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The ordered Bell numbers (also known as Fubini numbers, sequence A000670 in OEIS) count the number of ordered partitions of an n-element set. Experimentally I have found the following expression for the n-th ordered Bell number $a_n$:

$$a_n = \sum_{\sigma \in S_n}\prod_{i=1}^n \binom{i}{\sigma(i)-1}$$ where the sum ranges over all permutations of $\{1,2,\ldots,n\}$. Even though there are $n!$ terms in the sum, only $2^{n-1}$ are non-zero.

More generally, letting $S_n^m$ denote the set of permutations of $\{1,2,\ldots,n\}$ with exactly $m$ fixed points, I believe the following is also true: the number of ordered partitions of an n-element set having exactly $m$ blocks of cardinality one is given by

$$\sum_{\sigma \in S_n^m}\prod_{i=1}^n \binom{i}{\sigma(i)-1}$$. For example, for $m=0$ the formula appears to yield OEIS sequence A032032.

Is this known? Any ideas how to prove it or references to an existing proof?

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    $\begingroup$ The $2^{n-1}$ nonzero terms in the sum corresponds to subsets of $[n-1]$ (choosing the $i$ with $\sigma(i)=i+1$, there is a unique way to fill in the other $\sigma(j)\leq j$), and in turn these subsets of $[n-1]$ correspond to the compositions of $n$ in the usual way. I would guess that for a given permutation, that product of binomial weights you have corresponds to the number of ordered set partitions with that composition as its block sizes (this should be a multinomial coefficient). $\endgroup$ – Sam Hopkins Jan 30 at 1:52
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    $\begingroup$ Adding to that, there is a unique element with $\sigma(j) \le j$ in each cycle of $\sigma$, and the parts of the composition corresponding to the set of such elements are just the cycle lengths in some order. So the second formula (and further generalizations) follow the same way. $\endgroup$ – lambda Jan 30 at 6:03
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    $\begingroup$ The formula can be stated as matrix permanent: $$\sum_{\sigma \in S_n}\prod_{i=1}^n \binom{i}{\sigma(i)-1} = \mathrm{per} \left[ \binom{i}{j-1}\right]_{i,j=1}^n.$$ $\endgroup$ – Max Alekseyev Jan 30 at 16:45
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I would accept Sam's and lambda's comments as the answer. For the record, I'll just flesh it out a bit for the first formula.

In terms of compositions of $n$, the following is all but self-evident

$$a_n = \sum_{n_1+n_2+\ldots+n_k=n} \binom{n}{n_k}\binom{n-n_k}{n_{k-1}}\binom{n-n_k-n_{k-1}}{n_{k-2}}\ldots \binom{n-n_k-n_{k-1}-n_{k-2}-\ldots-n_2}{n_1}$$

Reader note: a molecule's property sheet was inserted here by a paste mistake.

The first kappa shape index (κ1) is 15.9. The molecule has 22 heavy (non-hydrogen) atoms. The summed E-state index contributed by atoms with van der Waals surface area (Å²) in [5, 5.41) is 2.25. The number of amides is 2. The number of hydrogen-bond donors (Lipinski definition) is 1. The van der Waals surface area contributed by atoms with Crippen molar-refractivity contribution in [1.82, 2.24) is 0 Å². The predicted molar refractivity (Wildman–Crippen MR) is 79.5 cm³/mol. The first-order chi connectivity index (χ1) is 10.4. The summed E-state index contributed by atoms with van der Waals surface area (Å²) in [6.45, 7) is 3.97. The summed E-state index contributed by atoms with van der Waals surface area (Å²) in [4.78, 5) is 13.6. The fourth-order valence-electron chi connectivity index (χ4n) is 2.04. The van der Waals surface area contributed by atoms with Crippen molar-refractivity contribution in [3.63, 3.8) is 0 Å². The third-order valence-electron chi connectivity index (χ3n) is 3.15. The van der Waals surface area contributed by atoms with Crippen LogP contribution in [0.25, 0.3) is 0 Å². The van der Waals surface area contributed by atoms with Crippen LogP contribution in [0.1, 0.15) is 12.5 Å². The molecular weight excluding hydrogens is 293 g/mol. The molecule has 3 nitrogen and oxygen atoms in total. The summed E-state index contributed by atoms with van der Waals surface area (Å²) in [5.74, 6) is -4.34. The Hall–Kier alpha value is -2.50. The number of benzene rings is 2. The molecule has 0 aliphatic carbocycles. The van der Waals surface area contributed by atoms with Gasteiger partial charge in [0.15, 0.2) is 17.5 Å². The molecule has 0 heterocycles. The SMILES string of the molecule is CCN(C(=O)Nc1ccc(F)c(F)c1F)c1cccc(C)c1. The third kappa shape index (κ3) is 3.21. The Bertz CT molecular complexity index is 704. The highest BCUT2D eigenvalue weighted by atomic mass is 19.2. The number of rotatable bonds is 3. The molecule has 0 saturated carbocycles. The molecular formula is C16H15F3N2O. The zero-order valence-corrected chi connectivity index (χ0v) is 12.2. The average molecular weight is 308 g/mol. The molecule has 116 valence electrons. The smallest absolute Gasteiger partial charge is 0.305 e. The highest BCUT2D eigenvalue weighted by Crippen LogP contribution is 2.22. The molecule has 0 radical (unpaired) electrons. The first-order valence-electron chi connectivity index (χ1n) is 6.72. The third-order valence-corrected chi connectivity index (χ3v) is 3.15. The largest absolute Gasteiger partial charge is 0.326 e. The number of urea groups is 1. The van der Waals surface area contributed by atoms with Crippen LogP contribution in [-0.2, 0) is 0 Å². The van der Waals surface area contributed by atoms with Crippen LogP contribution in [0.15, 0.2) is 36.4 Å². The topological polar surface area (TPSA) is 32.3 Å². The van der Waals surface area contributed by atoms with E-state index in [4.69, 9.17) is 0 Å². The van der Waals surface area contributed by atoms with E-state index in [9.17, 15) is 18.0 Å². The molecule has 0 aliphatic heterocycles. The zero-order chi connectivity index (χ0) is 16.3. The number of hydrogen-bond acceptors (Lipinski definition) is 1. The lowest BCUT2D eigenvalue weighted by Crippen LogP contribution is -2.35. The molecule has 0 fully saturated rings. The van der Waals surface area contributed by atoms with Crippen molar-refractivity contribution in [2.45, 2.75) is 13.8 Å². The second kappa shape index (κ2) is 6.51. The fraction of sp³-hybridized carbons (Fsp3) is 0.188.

where the sum is over all compositions of $n$. Now define a mapping from the compositions of $n$ to the permutations $\sigma$ with $\sigma(i) \le i+1$ for $1 \le i \le n$ as follows: Map composition $n_1+n_2+\ldots+n_k = n$ to

\begin{align} \sigma(n_1) &= 1\\ \sigma(n_1+n_2) &= n_1+1\\ \sigma(n_1+n_2+n_3) &= n_1+n_2+1\\ &\ldots\\ \sigma(n_1+n_2+\ldots+n_k) &= n_1+n_2+\ldots+n_{k-1}+1\\ \sigma(i) &= i+1\ \text{for}\ i \not\in \{n_1,n_1+n_2,\ldots,n_1+n_2+\ldots+n_k\} \end{align}

After checking this mapping is indeed a 1-1 correspondence between the compositions of $n$ and the permutations $\sigma$ with $\sigma(i) \le i+1$, we can now rewrite

\begin{align} &\binom{n}{n_k}\binom{n-n_k}{n_{k-1}}\binom{n-n_k-n_{k-1}}{n_{k-2}}\ldots \binom{n-n_k-n_{k-1}-n_{k-2}-\ldots-n_2}{n_1} = \\ &\binom{n_1+n_2+\ldots+n_k}{n_k}\binom{n_1+n_2+\ldots+n_{k-1}}{n_{k-1}} \binom{n_1+n_2+\ldots+n_{k-2}}{n_{k-2}}\ldots \binom{n_1}{n_1} =\\ &\binom{n_1+n_2+\ldots+n_k}{n_1+n_2+\ldots+n_{k-1}} \binom{n_1+n_2+\ldots+n_{k-1}}{n_1+n_2+\ldots+n_{k-2}} \binom{n_1+n_2+\ldots+n_{k-2}}{n_1+n_2+\ldots+n_{k-3}}\\ &\ldots\binom{n_1}{0}=\\ &\binom{n_1+n_2+\ldots+n_k}{\sigma(n_1+n_2+\ldots+n_k)-1} \binom{n_1+n_2+\ldots+n_{k-1}}{\sigma(n_1+n_2+\ldots+n_{k-1})-1}\\ &\binom{n_1+n_2+\ldots+n_{k-2}}{\sigma(n_1+n_2+\ldots+n_{k-2})-1} \ldots \binom{n_1}{\sigma(n_1)-1} = \prod_{i=1}^n \binom{i}{\sigma(i)-1} \end{align}

The more general formulas follow by noticing that the mapping from compositions to permutations described above is a bijection between compositions with exactly m ones and permutations with exactly m fixed points.

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    $\begingroup$ By the way, it would be interesting to extend this formula to "other types" somehow. The ordered Bell numbers count all the faces of all dimensions of the Type A Coxeter arrangement (a.k.a. braid arrangement), so this has a natural analog in other types. Not clear what the special set of $2^{n-1}$ elements of $S_n$, and those weights, correspond to in other types, however. $\endgroup$ – Sam Hopkins Jan 30 at 15:31
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    $\begingroup$ $a_n = \sum_{\sigma \in S_n^{even}}\prod_{i=1}^n \binom{i}{\sigma(i)-1}$ where the sum is restricted to the even permutations seems to yield OEIS sequence A032109, which is the Stirling transform of A001710, the sequence |A_n|, where A_n = alternating group of $n$ letters. $\endgroup$ – Jose A Rodriguez Jan 31 at 13:33
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    $\begingroup$ @JoseARodriguez: And the sum restricted to odd permutations gives A032109 decreased by 1. So, $$a_n = 2\cdot \texttt{A032109}(n) - 1.$$ $\endgroup$ – Max Alekseyev Jan 31 at 16:53
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    $\begingroup$ @JoseARodriguez: The connection between A000670 and A032109 trivially follows from their exponential generating functions. $\endgroup$ – Max Alekseyev Jan 31 at 18:11
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    $\begingroup$ @JoseARodriguez: See math.stackexchange.com/q/2509795 for $k=0$ and $x=1$. $\endgroup$ – Max Alekseyev Jan 31 at 19:25

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